Employment in the for-hire trucking industry fell in April by 88,000 jobs due to economic slowdown from coronavirus. While the driver shortage is temporarily erased, a chokepoint in licensing and training new drivers at present could have negative consequences in the near future.
CDL schools were ordered closed by state governments as were their DMV agencies in March as part of various shelter-in-place rules.
The Commercial Vehicle Training Association (CVTA), together with trucking and transportation company leaders, has sent a letter to the National Governors Association asking states to list CDL Schools and DMVs as essential services. CVTA represents nearly 200 schools in 42 states that collectively graduate 50,000 entry level commercial drivers annually.
Currently, about 18 states have not reopened their DMVs to issue commercial learners permits (CLP), written tests and conduct CDL skills exams for student drivers. California, Pennsylvania and New Jersey are among those that have not re-opened. States that have opened are not operating their DMVs at full capacity, said Don Lefeve, president and CEO of CVTA.
Lefeve estimates between 25,000 and 40,000 CDL students are stuck in limbo because they either can’t get a CLP or have one but are waiting to complete the written exam or skills test in their home states.
“We need to maintain a pipeline of drivers,” he said. “Right now, driver shortages are virtually wiped out in the short term, but we also don’t produce drivers overnight. It takes two to three months to produce a safe driver to go through school, get a CDL and then go to work for a carrier in training for an additional month or two.”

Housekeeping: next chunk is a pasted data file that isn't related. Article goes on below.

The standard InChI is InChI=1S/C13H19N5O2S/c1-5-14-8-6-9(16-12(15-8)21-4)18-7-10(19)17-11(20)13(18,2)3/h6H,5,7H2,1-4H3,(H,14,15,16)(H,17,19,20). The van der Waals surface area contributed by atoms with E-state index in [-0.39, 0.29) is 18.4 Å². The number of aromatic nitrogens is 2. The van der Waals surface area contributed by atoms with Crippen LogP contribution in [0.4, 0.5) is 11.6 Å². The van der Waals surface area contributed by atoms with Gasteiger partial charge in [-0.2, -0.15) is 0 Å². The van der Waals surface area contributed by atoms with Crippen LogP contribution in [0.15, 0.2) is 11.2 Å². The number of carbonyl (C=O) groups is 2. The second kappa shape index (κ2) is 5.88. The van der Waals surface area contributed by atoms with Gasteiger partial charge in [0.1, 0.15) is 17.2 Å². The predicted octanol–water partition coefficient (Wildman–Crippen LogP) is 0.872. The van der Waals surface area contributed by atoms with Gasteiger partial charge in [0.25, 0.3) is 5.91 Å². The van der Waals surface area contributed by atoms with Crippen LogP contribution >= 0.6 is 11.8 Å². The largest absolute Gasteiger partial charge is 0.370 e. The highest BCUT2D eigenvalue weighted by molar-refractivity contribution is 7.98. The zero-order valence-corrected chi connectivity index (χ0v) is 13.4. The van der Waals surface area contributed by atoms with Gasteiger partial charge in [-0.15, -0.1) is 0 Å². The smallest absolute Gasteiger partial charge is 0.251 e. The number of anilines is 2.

Currently, 24 states do not allow private schools to become third party CDL testers. The CVTA coalition has also appealed to state governors to grant authority to schools and the U.S. Department of Transportation, if necessary. Those efforts have yielded few results.
“We encourage all states who are not allowing third party testing to consider implementing third party testing to ensure we still maintain some capability to produce drivers,” he said. Some states may need to call their legislators back into session to grant authority to third parties, but by the time they could do it the pandemic might be over.
Proposing the DOT be granted authority to issue CLPs and CDLs – or to give CDL schools the same right – is, Lefeve, said, “a break glass in case of emergency proposition” to ensure that at least a modest pipeline of drivers are getting trained.
Lefeve predicts that a backlog of CDL testing will grow as states open up and once the economy picks up momentum and motor carriers ramp up their hiring, the negative impacts of the chokepoint on CDL testing could be felt by the end of the year and into 2021.